The other petitions in the case also comprised, as Justice Kennedy wrote, equally compelling stories. None of them represented, as some of the justices in the minority contended, any erosion of societal norms, and all of them revealed, with stark clarity, why the denial of a right to marry an individual of the same sex struck at the core of one’s essential freedom.

On dignity and liberty The 14th Amendment to the U.S. Constitution, under which these appeals ultimately succeeded, provides, among other things, that the state shall not “deprive any person of life, liberty, or property, without due process of law,” and that the state shall not deny to any person “the equal protection of the laws.” Although Justice Kennedy’s reasoning is occasionally rhetorical — a flourish, which albeit reads lyrically — he specifically relies both on the due process and the equal protection clauses in recognising a right to same-sex marriage.

The thrust of Justice Kennedy’s reasoning lies in giving recognition to the fundamental dignity of gay people, and their autonomy to make ethical choices about their lives, a liberty that ought to accrue equally to individuals regardless of their sexuality.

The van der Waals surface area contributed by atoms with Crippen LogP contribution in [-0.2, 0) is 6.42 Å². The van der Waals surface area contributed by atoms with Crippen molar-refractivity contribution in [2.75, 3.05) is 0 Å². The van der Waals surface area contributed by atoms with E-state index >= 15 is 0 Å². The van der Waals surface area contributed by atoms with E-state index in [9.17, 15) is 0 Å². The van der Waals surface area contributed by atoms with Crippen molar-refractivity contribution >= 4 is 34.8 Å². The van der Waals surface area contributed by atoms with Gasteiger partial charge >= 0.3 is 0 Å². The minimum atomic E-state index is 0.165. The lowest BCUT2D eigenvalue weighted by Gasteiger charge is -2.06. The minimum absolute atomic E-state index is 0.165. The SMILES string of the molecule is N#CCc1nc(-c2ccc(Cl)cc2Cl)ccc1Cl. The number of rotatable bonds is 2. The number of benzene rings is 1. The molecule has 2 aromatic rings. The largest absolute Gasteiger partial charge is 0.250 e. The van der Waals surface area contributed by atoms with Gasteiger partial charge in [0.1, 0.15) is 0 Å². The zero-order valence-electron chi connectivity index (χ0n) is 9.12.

Relying upon precedent, Obergefell reiterated that the right to marry, to establish a home and to bring up children is protected by the Due Process clause of the 14th amendment. By virtue of their exclusion from the institution of marriage, “same-sex couples are denied the constellation of benefits that the States have linked to marriage,” wrote Justice Kennedy. “This harm results in more than just material burdens. Same-sex couples are consigned to an instability many opposite-sex couples would deem intolerable in their own lives.” What’s more, in denying people a right to marry individuals of the same sex, the States also violated, in Justice Kennedy’s opinion, the right to equal protection of the laws, “which can help to identify and correct inequalities in the institution of marriage, vindicating precepts of liberty and equality under the Constitution.”